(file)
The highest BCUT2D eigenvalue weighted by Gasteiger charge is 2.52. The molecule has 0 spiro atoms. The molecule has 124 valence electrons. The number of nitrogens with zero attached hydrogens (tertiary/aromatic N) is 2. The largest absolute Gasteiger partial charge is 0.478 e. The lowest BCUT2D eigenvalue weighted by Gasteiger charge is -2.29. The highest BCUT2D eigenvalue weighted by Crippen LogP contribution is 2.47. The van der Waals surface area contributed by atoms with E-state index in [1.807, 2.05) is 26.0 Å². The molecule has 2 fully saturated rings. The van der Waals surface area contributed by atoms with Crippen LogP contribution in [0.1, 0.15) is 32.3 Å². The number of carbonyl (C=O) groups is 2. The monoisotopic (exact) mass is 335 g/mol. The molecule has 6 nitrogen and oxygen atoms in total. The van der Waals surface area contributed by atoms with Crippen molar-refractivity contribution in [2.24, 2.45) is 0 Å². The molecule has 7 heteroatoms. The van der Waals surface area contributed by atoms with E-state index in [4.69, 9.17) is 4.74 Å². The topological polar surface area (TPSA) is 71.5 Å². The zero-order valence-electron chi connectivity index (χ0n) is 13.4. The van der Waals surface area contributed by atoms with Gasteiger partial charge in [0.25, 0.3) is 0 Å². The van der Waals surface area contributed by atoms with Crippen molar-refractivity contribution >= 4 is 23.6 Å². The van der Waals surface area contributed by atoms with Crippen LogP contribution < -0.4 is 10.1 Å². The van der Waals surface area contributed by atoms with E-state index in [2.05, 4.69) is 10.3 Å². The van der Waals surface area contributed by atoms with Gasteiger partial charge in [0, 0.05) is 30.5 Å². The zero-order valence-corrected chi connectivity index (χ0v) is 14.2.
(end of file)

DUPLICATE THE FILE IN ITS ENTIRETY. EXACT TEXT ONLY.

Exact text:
The highest BCUT2D eigenvalue weighted by Gasteiger charge is 2.52. The molecule has 0 spiro atoms. The molecule has 124 valence electrons. The number of nitrogens with zero attached hydrogens (tertiary/aromatic N) is 2. The largest absolute Gasteiger partial charge is 0.478 e. The lowest BCUT2D eigenvalue weighted by Gasteiger charge is -2.29. The highest BCUT2D eigenvalue weighted by Crippen LogP contribution is 2.47. The van der Waals surface area contributed by atoms with E-state index in [1.807, 2.05) is 26.0 Å². The molecule has 2 fully saturated rings. The van der Waals surface area contributed by atoms with Crippen LogP contribution in [0.1, 0.15) is 32.3 Å². The number of carbonyl (C=O) groups is 2. The monoisotopic (exact) mass is 335 g/mol. The molecule has 6 nitrogen and oxygen atoms in total. The van der Waals surface area contributed by atoms with Crippen molar-refractivity contribution in [2.24, 2.45) is 0 Å². The molecule has 7 heteroatoms. The van der Waals surface area contributed by atoms with E-state index in [4.69, 9.17) is 4.74 Å². The topological polar surface area (TPSA) is 71.5 Å². The zero-order valence-electron chi connectivity index (χ0n) is 13.4. The van der Waals surface area contributed by atoms with Gasteiger partial charge in [0.25, 0.3) is 0 Å². The van der Waals surface area contributed by atoms with Crippen molar-refractivity contribution >= 4 is 23.6 Å². The van der Waals surface area contributed by atoms with Crippen LogP contribution < -0.4 is 10.1 Å². The van der Waals surface area contributed by atoms with E-state index in [2.05, 4.69) is 10.3 Å². The van der Waals surface area contributed by atoms with Gasteiger partial charge in [0, 0.05) is 30.5 Å². The zero-order valence-corrected chi connectivity index (χ0v) is 14.2.